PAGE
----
with Paul Devlin and Greg Thomas - January 26 at 6:15
In celebration of the exhibition Five Works from the Collection of Albert Murray, Paul Devlin and Greg Thomas will explore the multifaceted relationship that Murray, the well-known writer, poet, and jazz and literary critic, has with art and his longtime, collaborative friendship with Romare Bearden. In a two-man verbal jam session, Greg and Paul, writers and experts on Murray’s work and thought, will discuss his essays on art, creativity, and the creative process, as well as his writings and published statements about Bearden. They will also consider Murray's Smithsonian interviews with Charles Alston and Hale Woodruff, Bearden’s and Norman Lewis’s Spiral group colleagues, as well as the ways in which Murray's thought relates to the works in the current exhibition.
Albert Murray’s many writings focus on African American culture and experience while always situating it as central to American culture and history. His innovative prose is known for its syncopated rhythms and is widely appreciated as among the most successful attempts to pair the style and sensibility of jazz with the English language.
Paul Devlin's essay "Albert Murray and Visual Art" appeared in the book Albert Murray and the Aesthetic Imagination of a Nation (University of Alabama, 2010). He is the editor of Rifftide: The Life and Opinions of Papa Jo Jones, as told to Albert Murray (University of Minnesota, 2011). Paul’s writing has appeared in the New York Times Book Review, Slate, The Root, San Francisco Chronicle, Antioch Review, and the Smithsonian's Archives of American Art blog, among other publications and postings. He is in the Ph.D. program in English at SUNY Stony Brook and has lectured about Murray's work at Auburn University, Tuskegee University, and at the Mobile Public Library, Alabama.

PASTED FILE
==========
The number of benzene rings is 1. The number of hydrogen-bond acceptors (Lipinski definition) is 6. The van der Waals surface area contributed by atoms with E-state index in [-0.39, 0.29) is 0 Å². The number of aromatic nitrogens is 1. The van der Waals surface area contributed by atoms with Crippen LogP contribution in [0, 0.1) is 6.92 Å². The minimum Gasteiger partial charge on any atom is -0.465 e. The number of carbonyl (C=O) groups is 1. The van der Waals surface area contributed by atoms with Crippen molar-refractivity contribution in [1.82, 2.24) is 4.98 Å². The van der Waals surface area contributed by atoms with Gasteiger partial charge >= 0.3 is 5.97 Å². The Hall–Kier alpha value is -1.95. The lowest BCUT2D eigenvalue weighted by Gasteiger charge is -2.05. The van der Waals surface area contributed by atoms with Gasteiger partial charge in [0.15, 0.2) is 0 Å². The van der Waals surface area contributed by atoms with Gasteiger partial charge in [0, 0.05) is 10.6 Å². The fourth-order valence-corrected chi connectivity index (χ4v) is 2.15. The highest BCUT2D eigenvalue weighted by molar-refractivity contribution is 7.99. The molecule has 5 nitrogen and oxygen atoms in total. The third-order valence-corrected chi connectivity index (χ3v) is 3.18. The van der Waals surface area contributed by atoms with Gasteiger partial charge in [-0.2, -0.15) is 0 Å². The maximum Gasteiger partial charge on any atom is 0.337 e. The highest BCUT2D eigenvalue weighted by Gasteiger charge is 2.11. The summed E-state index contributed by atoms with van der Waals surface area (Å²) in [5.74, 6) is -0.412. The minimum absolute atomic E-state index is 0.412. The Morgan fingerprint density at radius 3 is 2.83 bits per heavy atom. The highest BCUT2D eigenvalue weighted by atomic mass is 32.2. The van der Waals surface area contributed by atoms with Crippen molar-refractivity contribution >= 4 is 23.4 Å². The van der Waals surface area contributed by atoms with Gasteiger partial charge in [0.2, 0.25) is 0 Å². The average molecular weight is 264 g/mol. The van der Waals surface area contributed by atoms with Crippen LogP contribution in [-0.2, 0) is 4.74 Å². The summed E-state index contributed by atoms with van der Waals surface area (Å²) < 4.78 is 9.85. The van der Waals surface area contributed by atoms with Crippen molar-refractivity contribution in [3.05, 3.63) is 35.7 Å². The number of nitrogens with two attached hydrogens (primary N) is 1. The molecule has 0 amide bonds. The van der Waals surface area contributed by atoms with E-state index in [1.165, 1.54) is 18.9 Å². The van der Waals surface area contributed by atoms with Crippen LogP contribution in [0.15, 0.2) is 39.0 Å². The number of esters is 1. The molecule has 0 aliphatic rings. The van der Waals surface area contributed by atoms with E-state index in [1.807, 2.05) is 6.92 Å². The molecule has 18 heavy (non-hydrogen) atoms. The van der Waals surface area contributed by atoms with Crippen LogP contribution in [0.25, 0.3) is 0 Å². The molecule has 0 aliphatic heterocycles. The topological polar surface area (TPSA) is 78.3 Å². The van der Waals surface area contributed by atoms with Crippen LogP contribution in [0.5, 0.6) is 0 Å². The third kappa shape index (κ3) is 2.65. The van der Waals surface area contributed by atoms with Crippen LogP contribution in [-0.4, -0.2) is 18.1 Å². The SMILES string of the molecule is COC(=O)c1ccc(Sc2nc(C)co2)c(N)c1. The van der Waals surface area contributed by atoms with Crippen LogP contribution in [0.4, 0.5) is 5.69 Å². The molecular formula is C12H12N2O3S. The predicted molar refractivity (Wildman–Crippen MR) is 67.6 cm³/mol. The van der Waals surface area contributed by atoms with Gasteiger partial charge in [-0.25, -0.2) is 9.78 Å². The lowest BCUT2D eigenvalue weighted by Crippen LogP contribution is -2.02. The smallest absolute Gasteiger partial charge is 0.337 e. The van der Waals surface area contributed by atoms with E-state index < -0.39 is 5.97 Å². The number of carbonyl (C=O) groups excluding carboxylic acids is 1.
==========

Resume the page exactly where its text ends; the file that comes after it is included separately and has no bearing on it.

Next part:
Greg Thomas's essay “Greg Thomas and the Professor,” which appeared in Albert Murray and The Aesthetic Imagination of a Nation, elaborates his personal relationship with Murray and the profound effect of “Cosmos Murray” on the course of his intellectual development. In addition to penning regular jazz features for the New York Daily News, he has a jazz blog at the Integral Life website, where in 2011 he published a series of essays with Murray's ideas at the center, such as "An Integral Take on the Blues Idiom" and "Folk, Pop, and Fine Art: Albert Murray's Lines of Cultural Development." In 2008, Greg lectured on Murray's aesthetic at the National Jazz Museum in Harlem. A journalist for more than 20 years, Greg has written for the Village Voice, Salon, Callaloo, and The Root, among other publications.